Oh, yes. We’ll go into this in much more detail with our guest. But briefly, the third-party doctrine is why courts have held that you have no Fourth Amendment protections in your metadata when it’s held by a third party, like your phone company or your bank.

Danny O’Brien:
Or a tech company, like Facebook, Google, or, of course, Amazon, which has a lot of metadata about me.

Cindy Cohn:
Yes, exactly. So, again, it’s not the content, but it’s all the other stuff, which is things like who you talk to, the websites you visit, where you are when you visit them, and how long you were there.

Danny O’Brien:
Okay. Now pretend I know nothing, and all my civic lessons at school were solely about the Magna Carta and the treacherousness of Americans. What are your Fourth Amendment protections of which you speak, Cindy?

Cindy Cohn:
Well, my British friend, I’m tempted to cue King George in Hamilton right now, because that’s kind of what you sound like. But the Fourth Amendment governs your privacy relationship with the government and specifically law enforcement’s right to grab you, and for us here today, it also governs when they get to dig through your stuff. It requires the cops to go before a judge and get a warrant and show probable cause in order to get permission to do so, and they only get to do so for some very serious crimes. The third party doctrine suspends your Fourth Amendment rights when it comes to your metadata. But clearly the person you need to talk to is our guest, Jumana Musa.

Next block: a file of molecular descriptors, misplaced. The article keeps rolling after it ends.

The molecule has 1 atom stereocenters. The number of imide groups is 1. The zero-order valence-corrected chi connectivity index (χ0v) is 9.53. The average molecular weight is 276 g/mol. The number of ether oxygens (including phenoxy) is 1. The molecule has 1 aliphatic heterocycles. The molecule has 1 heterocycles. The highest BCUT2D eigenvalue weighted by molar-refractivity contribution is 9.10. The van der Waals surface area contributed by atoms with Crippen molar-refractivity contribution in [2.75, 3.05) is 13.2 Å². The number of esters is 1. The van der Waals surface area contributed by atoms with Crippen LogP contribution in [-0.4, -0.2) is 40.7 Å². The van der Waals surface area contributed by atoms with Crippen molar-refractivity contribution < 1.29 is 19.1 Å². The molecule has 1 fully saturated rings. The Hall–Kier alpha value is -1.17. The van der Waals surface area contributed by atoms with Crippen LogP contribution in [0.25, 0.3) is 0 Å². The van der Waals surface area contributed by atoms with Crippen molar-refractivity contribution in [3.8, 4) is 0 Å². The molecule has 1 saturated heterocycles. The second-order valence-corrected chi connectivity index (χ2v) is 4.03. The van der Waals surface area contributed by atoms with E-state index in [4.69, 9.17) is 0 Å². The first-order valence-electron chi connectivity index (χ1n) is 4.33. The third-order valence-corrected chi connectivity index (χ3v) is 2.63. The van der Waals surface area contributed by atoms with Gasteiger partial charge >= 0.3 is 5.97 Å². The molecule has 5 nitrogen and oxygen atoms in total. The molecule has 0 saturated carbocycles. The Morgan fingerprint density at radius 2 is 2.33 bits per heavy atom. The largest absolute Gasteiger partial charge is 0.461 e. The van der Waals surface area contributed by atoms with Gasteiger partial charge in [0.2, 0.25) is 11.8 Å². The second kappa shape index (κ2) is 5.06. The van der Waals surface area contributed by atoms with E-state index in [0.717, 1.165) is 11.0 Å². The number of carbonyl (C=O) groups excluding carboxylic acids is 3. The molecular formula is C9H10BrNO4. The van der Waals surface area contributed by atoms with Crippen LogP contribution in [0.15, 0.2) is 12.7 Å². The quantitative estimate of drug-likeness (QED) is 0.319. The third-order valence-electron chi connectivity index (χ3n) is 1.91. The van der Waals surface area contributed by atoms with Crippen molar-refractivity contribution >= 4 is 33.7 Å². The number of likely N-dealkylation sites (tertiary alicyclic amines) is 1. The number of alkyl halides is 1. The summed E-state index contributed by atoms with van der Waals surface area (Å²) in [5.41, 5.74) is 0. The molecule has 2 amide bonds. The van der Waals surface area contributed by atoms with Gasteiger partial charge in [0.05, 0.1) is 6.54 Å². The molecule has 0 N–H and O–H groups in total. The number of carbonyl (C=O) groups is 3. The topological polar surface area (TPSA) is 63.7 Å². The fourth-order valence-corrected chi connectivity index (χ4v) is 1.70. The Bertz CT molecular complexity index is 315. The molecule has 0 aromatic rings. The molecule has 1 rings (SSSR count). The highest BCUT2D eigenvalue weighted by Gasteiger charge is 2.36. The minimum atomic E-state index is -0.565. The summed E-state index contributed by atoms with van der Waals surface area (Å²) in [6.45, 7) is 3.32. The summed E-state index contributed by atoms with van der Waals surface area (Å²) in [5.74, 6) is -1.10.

Danny O’Brien:
Jumana is the Director of the Fourth Amendment Center at the National Association of Criminal Defense Lawyers. The Fourth Amendment Center provides materials, training, and direct assistance to defense lawyers who are handling cases involving new surveillance tools, technologies, and tactics in order to create a new legal doctrine that protects constitutional rights in the digital age.

Cindy Cohn:
Jumana, thanks so much for joining us. So tell us more about the third-party doctrine and how it relates to the Fourth Amendment and why it’s such a priority for you folks at the National Association of Criminal Defense Lawyers.

Jumana Musa:
Well, thank you for having me on. I want to wish EFF a happy 30th birthday. I’m thrilled to be able to do this in the context of this particular milestone for all of you. I think EFF for so long has been at the forefront of this issue, which even before people sort of recognized it as a fundamental issue, the idea of what happens with these advances in technology, how do they impact people’s privacy rights, and so congratulations to you all for this milestone.

Jumana Musa: